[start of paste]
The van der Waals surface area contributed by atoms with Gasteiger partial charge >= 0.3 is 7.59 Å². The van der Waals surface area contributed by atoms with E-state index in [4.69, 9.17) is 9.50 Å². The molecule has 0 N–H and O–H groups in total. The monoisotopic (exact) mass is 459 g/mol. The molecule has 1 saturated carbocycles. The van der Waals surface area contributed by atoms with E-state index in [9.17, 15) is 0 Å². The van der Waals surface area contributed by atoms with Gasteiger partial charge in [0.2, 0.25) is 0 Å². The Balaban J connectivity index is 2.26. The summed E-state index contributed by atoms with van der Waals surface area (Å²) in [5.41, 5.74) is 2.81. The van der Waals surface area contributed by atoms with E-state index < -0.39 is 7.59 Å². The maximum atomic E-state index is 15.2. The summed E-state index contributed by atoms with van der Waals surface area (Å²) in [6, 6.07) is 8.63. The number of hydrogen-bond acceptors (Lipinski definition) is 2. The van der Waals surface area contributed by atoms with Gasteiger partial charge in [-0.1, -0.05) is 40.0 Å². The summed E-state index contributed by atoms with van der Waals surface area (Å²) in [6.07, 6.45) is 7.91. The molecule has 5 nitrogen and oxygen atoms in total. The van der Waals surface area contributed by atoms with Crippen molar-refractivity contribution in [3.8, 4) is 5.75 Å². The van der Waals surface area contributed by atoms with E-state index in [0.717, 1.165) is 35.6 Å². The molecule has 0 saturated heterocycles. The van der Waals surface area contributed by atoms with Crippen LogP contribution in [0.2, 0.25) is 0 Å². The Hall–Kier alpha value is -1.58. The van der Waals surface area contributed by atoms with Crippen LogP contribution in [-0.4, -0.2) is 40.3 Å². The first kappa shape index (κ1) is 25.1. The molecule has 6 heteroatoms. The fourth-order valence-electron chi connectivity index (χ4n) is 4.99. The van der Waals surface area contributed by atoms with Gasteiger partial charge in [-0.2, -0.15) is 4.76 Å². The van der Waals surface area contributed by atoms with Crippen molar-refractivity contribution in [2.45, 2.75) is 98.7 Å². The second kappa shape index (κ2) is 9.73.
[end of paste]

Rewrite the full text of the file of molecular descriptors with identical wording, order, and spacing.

The van der Waals surface area contributed by atoms with Gasteiger partial charge >= 0.3 is 7.59 Å². The van der Waals surface area contributed by atoms with E-state index in [4.69, 9.17) is 9.50 Å². The molecule has 0 N–H and O–H groups in total. The monoisotopic (exact) mass is 459 g/mol. The molecule has 1 saturated carbocycles. The van der Waals surface area contributed by atoms with E-state index in [9.17, 15) is 0 Å². The van der Waals surface area contributed by atoms with Gasteiger partial charge in [0.2, 0.25) is 0 Å². The Balaban J connectivity index is 2.26. The summed E-state index contributed by atoms with van der Waals surface area (Å²) in [5.41, 5.74) is 2.81. The van der Waals surface area contributed by atoms with E-state index < -0.39 is 7.59 Å². The maximum atomic E-state index is 15.2. The summed E-state index contributed by atoms with van der Waals surface area (Å²) in [6, 6.07) is 8.63. The number of hydrogen-bond acceptors (Lipinski definition) is 2. The van der Waals surface area contributed by atoms with Gasteiger partial charge in [-0.1, -0.05) is 40.0 Å². The summed E-state index contributed by atoms with van der Waals surface area (Å²) in [6.07, 6.45) is 7.91. The molecule has 5 nitrogen and oxygen atoms in total. The van der Waals surface area contributed by atoms with Crippen molar-refractivity contribution in [3.8, 4) is 5.75 Å². The van der Waals surface area contributed by atoms with E-state index in [0.717, 1.165) is 35.6 Å². The molecule has 0 saturated heterocycles. The van der Waals surface area contributed by atoms with Crippen LogP contribution in [0.2, 0.25) is 0 Å². The Hall–Kier alpha value is -1.58. The van der Waals surface area contributed by atoms with Crippen LogP contribution in [-0.4, -0.2) is 40.3 Å². The first kappa shape index (κ1) is 25.1. The molecule has 6 heteroatoms. The fourth-order valence-electron chi connectivity index (χ4n) is 4.99. The van der Waals surface area contributed by atoms with Gasteiger partial charge in [-0.2, -0.15) is 4.76 Å². The van der Waals surface area contributed by atoms with Crippen molar-refractivity contribution in [2.45, 2.75) is 98.7 Å². The second kappa shape index (κ2) is 9.73.